Tuesday, 09 August 2022

Touching tenor tribute for opera-loving Georg

A PAVAROTTI tribute act performed to more than 200 people at the Kenton Theatre.

A PAVAROTTI tribute act performed to more than 200 people at the Kenton Theatre.

Carl Taylor sang some of the Italian tenor?s best known hits at a concert in memory of former Kenton secretary Georg Briner, who died aged 65 from a rare form of cancer in October last year.

Mr Taylor, from Sheffield, was dressed in a padded suit and dyed his beard black for the show. He also carried a white handkerchief, Pavarotti?s signature ?anchor?.

The classical singer performed songs including Nessun Dorma, an aria from the opera Turandot made famous by Pavarotti in the Nineties.

Also performing alongside Mr Taylor were flautist Ceylan Rogers and flute and cello partnership Duolog.

The concert raised more than £1,000 through ticket sales, which will go to the Oxford Haematology Research Fund 0154. Despite being held on the same night as the Gipsy Kings at the Henley Festival, the theatre was almost sold-out for the concert.

Guests were greeted with a glass of pink champagne for the black tie event, while flaming torches were erected outside the theatre.

Among those who attended were Lord Hall, director general of the BBC, and his wife, Sir William and Lady McAlpine and author Ingrid Seward. Nine members of Mr Briner?s family also travelled from Switzerland to attend the concert.

Mr Briner?s widow Wendy, who lives in Gravel Hill, Henley, said: ?It was a very generous gesture from the board of the Kenton Theatre where Georg had been working for more than 20 years.

?It was a very fitting and touching tribute to have a concert in memory of him and to raise funds for graft-versus-host disease. We were both serious opera-goers and he was very keen on the theatre offering lots of different things to different people. I think he would been very surprised to feel he was so honoured and missed.?

Mr Taylor was picked to perform by Ed Simons, chairman of trustees at the theatre in New Street, Henley, who had been the promoter of a Pavarotti concert in Hyde Park in 1991. Mr Simons, who was then the business partner of promoter Harvey Goldsmith, organised the concert as part of a worldwide series by Hungarian entrepreneur Tibor Rudas.

Also at that concert was Lady McAlpine, who was in charge of hospitality for VIPs including Prince Charles and Diana, Princess of Wales.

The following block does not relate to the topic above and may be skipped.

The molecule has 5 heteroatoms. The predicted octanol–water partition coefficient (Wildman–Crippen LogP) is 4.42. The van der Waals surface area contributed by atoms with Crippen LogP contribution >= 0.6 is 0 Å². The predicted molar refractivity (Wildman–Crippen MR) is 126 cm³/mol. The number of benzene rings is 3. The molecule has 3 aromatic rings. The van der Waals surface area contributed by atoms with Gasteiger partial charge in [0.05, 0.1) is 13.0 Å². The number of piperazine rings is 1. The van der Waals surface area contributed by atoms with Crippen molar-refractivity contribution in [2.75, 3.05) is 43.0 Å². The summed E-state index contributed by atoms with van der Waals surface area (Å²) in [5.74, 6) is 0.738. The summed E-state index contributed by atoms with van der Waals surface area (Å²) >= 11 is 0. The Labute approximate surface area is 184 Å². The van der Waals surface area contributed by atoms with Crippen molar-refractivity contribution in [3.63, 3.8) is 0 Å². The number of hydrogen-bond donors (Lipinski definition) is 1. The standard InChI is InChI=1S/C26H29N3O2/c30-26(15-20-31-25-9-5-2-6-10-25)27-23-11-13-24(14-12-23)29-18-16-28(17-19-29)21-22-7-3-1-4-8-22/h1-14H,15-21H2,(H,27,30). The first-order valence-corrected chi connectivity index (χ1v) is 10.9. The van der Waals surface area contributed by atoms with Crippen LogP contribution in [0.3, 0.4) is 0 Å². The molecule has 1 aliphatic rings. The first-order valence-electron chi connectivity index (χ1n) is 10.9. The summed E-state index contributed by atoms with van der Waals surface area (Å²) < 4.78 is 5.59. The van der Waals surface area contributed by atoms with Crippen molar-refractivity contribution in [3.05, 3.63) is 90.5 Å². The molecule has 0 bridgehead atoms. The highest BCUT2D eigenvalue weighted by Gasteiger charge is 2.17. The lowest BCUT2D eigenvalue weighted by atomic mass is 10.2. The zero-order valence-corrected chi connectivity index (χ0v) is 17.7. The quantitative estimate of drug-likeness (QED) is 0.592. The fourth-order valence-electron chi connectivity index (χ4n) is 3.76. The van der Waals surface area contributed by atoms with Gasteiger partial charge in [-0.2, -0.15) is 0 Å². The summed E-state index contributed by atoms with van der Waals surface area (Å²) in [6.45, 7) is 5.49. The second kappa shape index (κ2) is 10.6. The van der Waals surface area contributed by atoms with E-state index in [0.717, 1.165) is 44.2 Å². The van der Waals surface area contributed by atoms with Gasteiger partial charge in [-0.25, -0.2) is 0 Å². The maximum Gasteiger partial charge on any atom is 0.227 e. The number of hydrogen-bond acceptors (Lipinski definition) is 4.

Lady McAlpine, then called Judy Nicholls, organised an after-show party in a marquee at the Hyde Park Hotel, now known as the Mandarin Oriental, for the Prince and his guests.

But Pavarotti instead attended a party staged by Mr Simons and Mr Goldsmith in the hotel?s ballroom. Mr Simons, who lives with his wife near Marsh Lock in Henley, had help with organising and promoting Saturday?s concert from Lady McAlpine, who married Sir William, a construction tycoon, in 2004 and now lives at Fawley Hill.

He said: ?It was a fantastic success. The evening was better than anyone?s expectations. I said a few words as a tribute to Georg and, as well as the whole evening being very emotional for Georg?s family, they loved the show.?

Sir William McAlpine said: ?It was a very fitting tribute and my wife enjoyed it very much. She knew Pavarotti and while you can never quite replicate the original a pretend Pavarotti is better than no Pavarotti at all.?

In 2013, Mr Taylor won a National Tribute Award, which is voted for by the Agents? Association of Great Britain. He said: ?I started performing as a tribute act about a year after Pavarotti died but I?ve been singing classical music for a long time. If you?re going to impersonate a tenor you?ve got to choose the best.?

Mr Briner, a legal advisor, moved to Henley with his wife from Geneva in 1986.

They were both members of the Henley Operatic and Dramatic Society and he briefly served as chairman before joining the Kenton board of trustees.

He was involved in merging the Kenton Society with the Kenton Theatre Management Society as well as buying the theatre building in 2010.

Mr and Mrs Briner regularly volunteered at the theatre, including as front of house manager, usher and barman.

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